Although there is the aspect of infantile innocence in Coleridge, which Leavis mocks, as against the masculine sinew he finds in Blake and Hopkins, there is also a profound intractable darkness in Coleridge, more intractable than Blake’s, mirrored also in De Quincey’s feeling for gothic atmospheric, more than merely atmosphere, which was common currency in the awareness of Coleridge in his own age. This darkness, in his own age, he was also able to surpass (The Ancient Mariner is its fullest authentic poetic expression, and most fully manifest in Notebooks Vol 5, but available in aeveral texts in his lifetime), towards an Anglican-Protestant Christian faith, which draws upon an extraordinarily subtle post-Romantic understanding of language psychology and symbolism, certainly as subtle as those of Hamann, Herder, Schleiermacher, prefiguring twentieth century hermeneutic understandings, including that of Leavis himself, and realising his own sense of the sacred with one of the profoundest fusions of Hebraism and Hellenism ever expressed.
Another quasi-Gothic writer, EA Poe, realises what ones sense is of the vast and tragic life work, the incompletely realised infinitude, of Coleridge, in another uncanny ‘mariner’s tale’, The Maelstrom. Here the narrator’s avoidance, by a shrewd device, of the abysmal descent into the Poseidon vortex of the Moskoe-Strom, symbolises life preserved by an unaccountable yet crushing grace, which Coleridge’s journey illustrates. Coleridge’s journey, massively untidy, sprawling, unwieldy, yet uncanny, as it is, connects with the entirety of European tradition in a way probably unique in the English speaking world, and amongst much else, it opens up a causeway of connection to the great continent of German Romantic insight, in a way which is somewhat overwhelming, but which could have given British or Anglo-centric thought a depth of philosophical connection and background which it has never managed to sustain, and which Leavis’s late work cries out for.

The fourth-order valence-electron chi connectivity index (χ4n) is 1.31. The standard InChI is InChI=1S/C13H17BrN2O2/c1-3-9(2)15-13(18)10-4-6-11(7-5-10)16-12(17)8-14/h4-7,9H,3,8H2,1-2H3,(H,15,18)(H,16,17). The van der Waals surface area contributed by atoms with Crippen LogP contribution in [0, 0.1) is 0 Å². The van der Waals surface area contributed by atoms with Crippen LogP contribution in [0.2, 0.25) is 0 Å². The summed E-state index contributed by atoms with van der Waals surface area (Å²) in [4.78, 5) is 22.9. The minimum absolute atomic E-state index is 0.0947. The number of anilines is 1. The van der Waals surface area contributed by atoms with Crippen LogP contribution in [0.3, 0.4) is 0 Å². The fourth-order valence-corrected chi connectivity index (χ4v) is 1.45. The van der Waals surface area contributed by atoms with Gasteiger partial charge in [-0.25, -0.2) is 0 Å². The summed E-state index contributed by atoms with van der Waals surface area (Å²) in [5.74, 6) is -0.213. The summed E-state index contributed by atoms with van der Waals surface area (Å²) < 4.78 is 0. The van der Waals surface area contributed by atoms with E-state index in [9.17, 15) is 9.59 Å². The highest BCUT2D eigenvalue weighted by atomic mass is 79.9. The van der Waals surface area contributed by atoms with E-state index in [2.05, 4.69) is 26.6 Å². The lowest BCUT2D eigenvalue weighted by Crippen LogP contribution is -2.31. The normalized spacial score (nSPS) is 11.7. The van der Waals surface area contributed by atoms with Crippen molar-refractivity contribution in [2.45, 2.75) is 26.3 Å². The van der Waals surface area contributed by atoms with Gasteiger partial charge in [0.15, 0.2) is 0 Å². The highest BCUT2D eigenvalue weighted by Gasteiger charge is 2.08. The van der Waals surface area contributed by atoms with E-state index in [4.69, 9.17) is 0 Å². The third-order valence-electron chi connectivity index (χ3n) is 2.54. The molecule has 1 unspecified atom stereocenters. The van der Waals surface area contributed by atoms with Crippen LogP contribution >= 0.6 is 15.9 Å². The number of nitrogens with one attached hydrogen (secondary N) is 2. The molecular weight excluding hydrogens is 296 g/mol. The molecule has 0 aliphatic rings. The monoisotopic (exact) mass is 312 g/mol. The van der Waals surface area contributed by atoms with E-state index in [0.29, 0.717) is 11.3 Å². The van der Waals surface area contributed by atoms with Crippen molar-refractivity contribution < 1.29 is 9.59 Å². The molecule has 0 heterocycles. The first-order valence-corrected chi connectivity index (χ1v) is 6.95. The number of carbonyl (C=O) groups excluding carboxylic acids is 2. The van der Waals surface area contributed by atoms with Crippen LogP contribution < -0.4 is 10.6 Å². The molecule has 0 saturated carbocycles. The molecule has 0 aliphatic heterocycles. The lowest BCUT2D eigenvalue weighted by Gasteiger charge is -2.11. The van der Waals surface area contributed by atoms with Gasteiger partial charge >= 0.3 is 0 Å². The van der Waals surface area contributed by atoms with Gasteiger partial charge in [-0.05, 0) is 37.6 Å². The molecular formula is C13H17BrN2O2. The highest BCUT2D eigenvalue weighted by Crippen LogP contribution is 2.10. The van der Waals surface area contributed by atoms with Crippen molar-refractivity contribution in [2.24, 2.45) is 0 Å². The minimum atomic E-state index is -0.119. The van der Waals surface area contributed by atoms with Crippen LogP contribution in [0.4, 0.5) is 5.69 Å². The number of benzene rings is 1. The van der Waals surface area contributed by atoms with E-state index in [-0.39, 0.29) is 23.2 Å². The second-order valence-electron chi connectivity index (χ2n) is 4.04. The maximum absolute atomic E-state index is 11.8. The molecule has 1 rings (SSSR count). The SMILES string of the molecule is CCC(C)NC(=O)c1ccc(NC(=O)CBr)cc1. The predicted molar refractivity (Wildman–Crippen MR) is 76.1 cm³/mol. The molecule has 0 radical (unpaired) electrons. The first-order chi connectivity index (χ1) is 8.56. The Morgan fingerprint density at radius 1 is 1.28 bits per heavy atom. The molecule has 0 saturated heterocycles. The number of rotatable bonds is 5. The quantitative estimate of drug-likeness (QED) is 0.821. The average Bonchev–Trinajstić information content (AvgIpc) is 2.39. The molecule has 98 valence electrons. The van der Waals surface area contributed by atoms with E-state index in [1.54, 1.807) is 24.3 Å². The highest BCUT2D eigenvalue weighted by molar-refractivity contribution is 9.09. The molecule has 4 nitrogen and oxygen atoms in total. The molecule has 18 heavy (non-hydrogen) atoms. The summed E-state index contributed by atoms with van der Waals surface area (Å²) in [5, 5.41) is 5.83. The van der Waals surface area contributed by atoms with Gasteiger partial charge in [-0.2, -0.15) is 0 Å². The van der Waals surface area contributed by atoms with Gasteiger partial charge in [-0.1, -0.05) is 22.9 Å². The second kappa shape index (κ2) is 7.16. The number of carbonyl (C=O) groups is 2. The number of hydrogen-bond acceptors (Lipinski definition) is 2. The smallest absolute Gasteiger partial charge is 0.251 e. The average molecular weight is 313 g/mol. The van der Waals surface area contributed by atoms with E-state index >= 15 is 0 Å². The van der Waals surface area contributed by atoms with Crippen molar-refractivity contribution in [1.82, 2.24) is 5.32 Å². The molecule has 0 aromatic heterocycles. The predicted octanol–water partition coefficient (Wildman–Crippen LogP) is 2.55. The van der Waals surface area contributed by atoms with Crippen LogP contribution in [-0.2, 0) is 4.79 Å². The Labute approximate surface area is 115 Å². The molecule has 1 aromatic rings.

Leavis switches the points on the junction, from Coleridge to Blake, from the untidy and sprawling to the sparse. Great as Blake is as a poet, and as a symbol, he is, once again, a symbol also of Leavis’s own miniaturisation and sparsification of the Coleridgean function, which is simply abandoned in its original form, in a way which happens more than once in Leavis’s development. Instead of the juxtaposition of Leavis/Blake with the unworthy litmus test of CP Snow’s utilitarian cliché, displacing the mighty correlation of Bentham and Coleridge, with which he began,
this possible Leavis could have drawn upon Coleridge to assist him in articulating the philosophical implications of enactivity, thereby rendering the emperor less sparse, threadbare, angry, and Quixotic. But it is as if the actual Leavis could only fulfil the Coleridgean function by replacing Coleridge himself with Blake.
Notes on discussion at Downing College Conference 2012
1. what about Leavis’s essay on IA Richards book Coleridge on Imagination?
Answer: its in Scrutiny and I didn’t have access to Scrutiny, so haven’t read that review.
Follow up question/discussion: I only heard unclearly but something like: Leavis would have thought that Coleridge’s philosophical system and over-simple distinction between the conceptual level and experience, whether fair or not, made him think that Coleridge had been a bad influence on Richards and formed a malign background to Leavis in Cambridge in the early days of Scrutiny.
It led on to a discussion of Leavis’s view of Eliot’s discussion of Coleridge in The Use of Poetry and the Use of Criticism. I argued that Leavis was bad at finding the what from the chaff in writings that were flaccid – and that Eliot had interesting things to say about someone who had been visited by the Muse and was thereafter haunted – that Leavis was poor in doing justice to any haunting, that Conrad’s Shadow Line was indebted to The Ancient Mariner (the questioner said Leavis did mention it in writing about the Shadow Line), and that Leavis himself, without recognising it, was haunted lifelong by his ambivalence about Eliot. I also commented that Leavis always had difficulty with anything Gothic or occult, that he had the same Enlightenment secular empiricist Bentamite unease that Freud expressed to Jung when he said to Jung that ‘the sexual theory of the neuroses is our only bulwark against the black tide of mud – of occultism’.